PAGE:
September 23, 2008 / 4:31 AM / 9 years ago

Manulife may bid for AIG assets: report

TORONTO (Reuters) - Manulife Financial is among the global insurers poised to bid for parts of American International Group, a major casualty of the U.S. credit crisis, the Globe and Mail newspaper said on Monday.

Citing sources, the newspaper said Manulife executives, led by Chief Executive Dominic D‘Alessandro, had met with financial advisers late last week to consider ways to exploit AIG’s probable breakup.

Manulife was not immediately available to comment on the newspaper report.

Other insurers are also potential bidders for AIG assets, but some view Toronto-based Manulife as a more logical suitor as it is a strong player in a weak market, the newspaper said.

Last week, the U.S. Federal Reserve agreed to lend AIG up to $85 billion in exchange for 79.9 percent of its equity.

Given a steep interest rate, there is a big incentive for AIG to embark on a massive asset sale program to pay back the loan quickly, and insurance rivals are set to jostle to pick up attractive parts of the company.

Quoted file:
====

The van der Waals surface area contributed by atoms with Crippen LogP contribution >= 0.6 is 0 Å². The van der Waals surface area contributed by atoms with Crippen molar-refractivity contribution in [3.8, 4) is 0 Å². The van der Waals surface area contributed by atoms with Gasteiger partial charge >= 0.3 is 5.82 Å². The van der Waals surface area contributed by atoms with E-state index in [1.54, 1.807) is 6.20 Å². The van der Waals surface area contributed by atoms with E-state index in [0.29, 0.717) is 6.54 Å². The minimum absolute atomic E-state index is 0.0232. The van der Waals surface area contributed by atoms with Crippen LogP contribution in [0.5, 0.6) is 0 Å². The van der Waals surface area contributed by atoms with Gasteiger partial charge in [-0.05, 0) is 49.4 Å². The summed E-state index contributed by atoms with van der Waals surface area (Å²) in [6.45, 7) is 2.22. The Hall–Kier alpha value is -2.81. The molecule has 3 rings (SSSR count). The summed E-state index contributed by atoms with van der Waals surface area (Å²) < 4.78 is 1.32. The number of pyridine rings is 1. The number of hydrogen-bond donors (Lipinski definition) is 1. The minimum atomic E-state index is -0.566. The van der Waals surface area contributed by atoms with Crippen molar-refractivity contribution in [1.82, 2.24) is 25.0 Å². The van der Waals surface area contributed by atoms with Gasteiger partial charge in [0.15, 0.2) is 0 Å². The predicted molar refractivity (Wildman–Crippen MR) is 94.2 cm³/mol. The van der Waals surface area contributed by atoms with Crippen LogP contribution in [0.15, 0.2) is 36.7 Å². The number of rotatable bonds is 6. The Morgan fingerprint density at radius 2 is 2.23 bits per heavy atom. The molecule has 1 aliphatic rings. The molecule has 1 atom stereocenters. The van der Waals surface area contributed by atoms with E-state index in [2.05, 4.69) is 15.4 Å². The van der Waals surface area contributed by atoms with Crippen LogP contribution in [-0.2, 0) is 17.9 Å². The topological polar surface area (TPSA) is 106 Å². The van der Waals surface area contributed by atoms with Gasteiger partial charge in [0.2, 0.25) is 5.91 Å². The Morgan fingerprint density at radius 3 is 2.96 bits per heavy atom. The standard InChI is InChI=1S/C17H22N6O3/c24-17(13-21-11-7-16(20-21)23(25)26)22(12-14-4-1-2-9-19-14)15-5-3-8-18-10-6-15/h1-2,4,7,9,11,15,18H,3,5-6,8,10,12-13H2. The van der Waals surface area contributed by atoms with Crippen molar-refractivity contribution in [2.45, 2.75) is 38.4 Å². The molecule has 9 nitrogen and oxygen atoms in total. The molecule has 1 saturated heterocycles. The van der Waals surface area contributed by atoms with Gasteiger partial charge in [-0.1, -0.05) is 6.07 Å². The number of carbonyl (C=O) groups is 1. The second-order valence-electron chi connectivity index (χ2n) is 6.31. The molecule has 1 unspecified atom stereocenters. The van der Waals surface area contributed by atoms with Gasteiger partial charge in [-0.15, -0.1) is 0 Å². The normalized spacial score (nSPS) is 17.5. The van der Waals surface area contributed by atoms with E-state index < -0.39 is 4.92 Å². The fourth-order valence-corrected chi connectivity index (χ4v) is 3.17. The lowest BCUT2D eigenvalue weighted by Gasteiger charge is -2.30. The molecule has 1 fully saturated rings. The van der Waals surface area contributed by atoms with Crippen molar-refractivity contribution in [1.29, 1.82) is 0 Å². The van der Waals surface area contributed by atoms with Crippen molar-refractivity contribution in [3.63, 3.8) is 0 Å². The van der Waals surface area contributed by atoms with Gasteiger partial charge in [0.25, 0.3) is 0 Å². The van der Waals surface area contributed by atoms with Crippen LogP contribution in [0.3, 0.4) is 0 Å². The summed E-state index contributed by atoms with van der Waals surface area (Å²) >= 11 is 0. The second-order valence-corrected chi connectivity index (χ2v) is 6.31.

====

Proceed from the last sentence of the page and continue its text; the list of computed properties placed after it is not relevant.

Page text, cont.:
While Manulife could make a quick offer for the whole company, the problem is that the toxin levels in AIG’s portfolios are not known, the newspaper said. Buying certain divisions would be far less risky for Manulife or any other bidder.

Analysts say Manulife, the biggest North American insurer by market value, might consider acquiring AIG’s U.S. variable annuity business. Also, Manulife executives have said they would like to enter the Japanese and Chinese wealth-management markets.

Analysts say AIG’s crown jewels are its Asian operations and the group pension business in the United States, the newspaper said.

Manulife has more than C$3 billion ($2.86 billion) in excess capital that it could spend, plus the ability to take on new debt, Keefe, Bruyette & Woods analyst Jukka Lipponen told Reuters last week.

AIG’s bailout was one of a string of events that took place last week. Others include action by the world’s top banks to inject billions in markets, a curb on short selling financial stocks and the bankruptcy filing of Lehman Brothers Holdings Inc.

($1=$1.05 Canadian)

Reporting by Jennifer Kwan; Editing by Lisa Von Ahn

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